Is the word "spoiler" sufficiently known outside the online-community so that "Wikipedia contains spoilers" is enough of a warning? I don't know English popular culture enough to decide.
- I believe it's obvious enough, personally, though like you I can't say for certain.
Isn't adding the spoiler warning only to articles where there is a significant plot twist to spoil a spoiler in itself? I.e. seeing that The Crying Game has a warning while The Lord of the Rings has not, I'd watch the former with some paranoia, but be assured that Frodo won't be overcome by the Ring. --Robbe
- I have no objections to spoiler warnings appearing on book and movie entries without any particular need for them. As a side benefit, it lets people get familiar with the policy. --Robert Merkel
I don't have as strong opinion, but this is certainly something we should talk about and try to reach some consensus about. How do other encyclopedias handle this?
It's not such an issue for print encyclopedias AFAICT, as they are so out of date by the time they are printed it's hardly likely to spoil somebody's enjoyment of the latest summer blockbuster. Additionally, they don't give the emphasis to contemporary popular culture that the Wikipedia will. Given all that, though, I've still never seen a spoiler warning in any other encyclopedia :) Robert Merkel
I would say that whenever a plot summary is given, if the summary contains spoilers (as I think I agree, it should, to be completely helpful qua encyclopedia article), we should have a simple notice, something like this: "The following, like all Wikipedia plot summaries, may give away plot surprises." Since people will arrive at Wikipedia articles from many different sources, and because they evidently don't always immediately understand that it is an encyclopedia, I think this would be well-advised. But, like the writer above, I don't actually have a strong opinion on this! --LMS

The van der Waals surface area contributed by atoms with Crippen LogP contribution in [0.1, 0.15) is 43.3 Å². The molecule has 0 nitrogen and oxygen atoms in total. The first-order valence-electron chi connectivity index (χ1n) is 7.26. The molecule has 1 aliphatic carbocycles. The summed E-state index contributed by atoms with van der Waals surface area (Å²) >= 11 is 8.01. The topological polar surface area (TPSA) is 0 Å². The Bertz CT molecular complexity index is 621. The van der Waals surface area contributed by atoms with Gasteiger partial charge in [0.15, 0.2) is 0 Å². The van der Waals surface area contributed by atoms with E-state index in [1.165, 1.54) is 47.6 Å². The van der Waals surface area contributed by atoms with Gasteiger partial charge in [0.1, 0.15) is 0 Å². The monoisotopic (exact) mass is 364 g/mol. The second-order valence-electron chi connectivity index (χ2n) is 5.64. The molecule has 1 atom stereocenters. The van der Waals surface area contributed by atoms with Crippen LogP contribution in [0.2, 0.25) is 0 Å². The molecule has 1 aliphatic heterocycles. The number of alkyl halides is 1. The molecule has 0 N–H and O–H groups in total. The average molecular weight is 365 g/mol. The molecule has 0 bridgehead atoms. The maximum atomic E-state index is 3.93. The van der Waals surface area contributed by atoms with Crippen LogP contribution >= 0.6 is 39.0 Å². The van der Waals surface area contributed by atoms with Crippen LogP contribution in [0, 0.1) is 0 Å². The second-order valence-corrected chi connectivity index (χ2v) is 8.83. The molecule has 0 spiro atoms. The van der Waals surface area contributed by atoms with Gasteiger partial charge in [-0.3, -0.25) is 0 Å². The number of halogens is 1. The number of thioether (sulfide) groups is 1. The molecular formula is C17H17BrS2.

There are in fact movie encyclopedias such as by movie critics or cinema academics. IIRC, the former provide a spoiler-free synopsis not unlike what you'd read on the back of a video cassette, whereas the latter assumes knowledge of the ending and makes no qualms about spoiling it, if it is relevant to the point being made (which is often the case). I suppose the reason is that the movie critic encyclopedia's goal is to expose people to more movies that they might want to see, whereas the latter is more educationally focused towards understanding the movie. So then the question for Wikipedia may boil down to whether our objective is to present a listing of movies with the intent of encouraging people to go see them, or if it is to educate *about* the film, filmmaking or circumstances around the film. -- BryceHarrington
- FWIW, I think the purpose pretty clearly ought to be the latter. --LMS
I'm in favor of telling people as much as is relevant about a film, but I don't think that your question above is "the question" at all; the problem is that some people come to the site and don't immediately recognize it as an encyclopedia and so don't know what to expect. That is why I am in favor of disclaimers to film entries which have spoilers, followed by as much discussion as various wikipedians care to add. --KQ
I think that a link to this page, Wikipedia contains spoilers at the begining of each movie or recent book article should suffice. The name is descriptive enough, and the detailed explanation could be found here. -- AN
- That, good sir, was simply ridiculous. -- STG
I like this solution... But if we're going to go with it, we should move the discussion to a /Talk page and explain why Wikipedia contains spoilers on the Wikipedia contains spoilers page. --LMS Done Robert Merkel
Somebody put a more extensive warning at the top of the "2001: A Space Odyssey" page. I changed it to a simple link to the "wikipedia contains spoilers" page. RM
- I actually kind of liked that longer warning, but I don't much care if you removed it. --LMS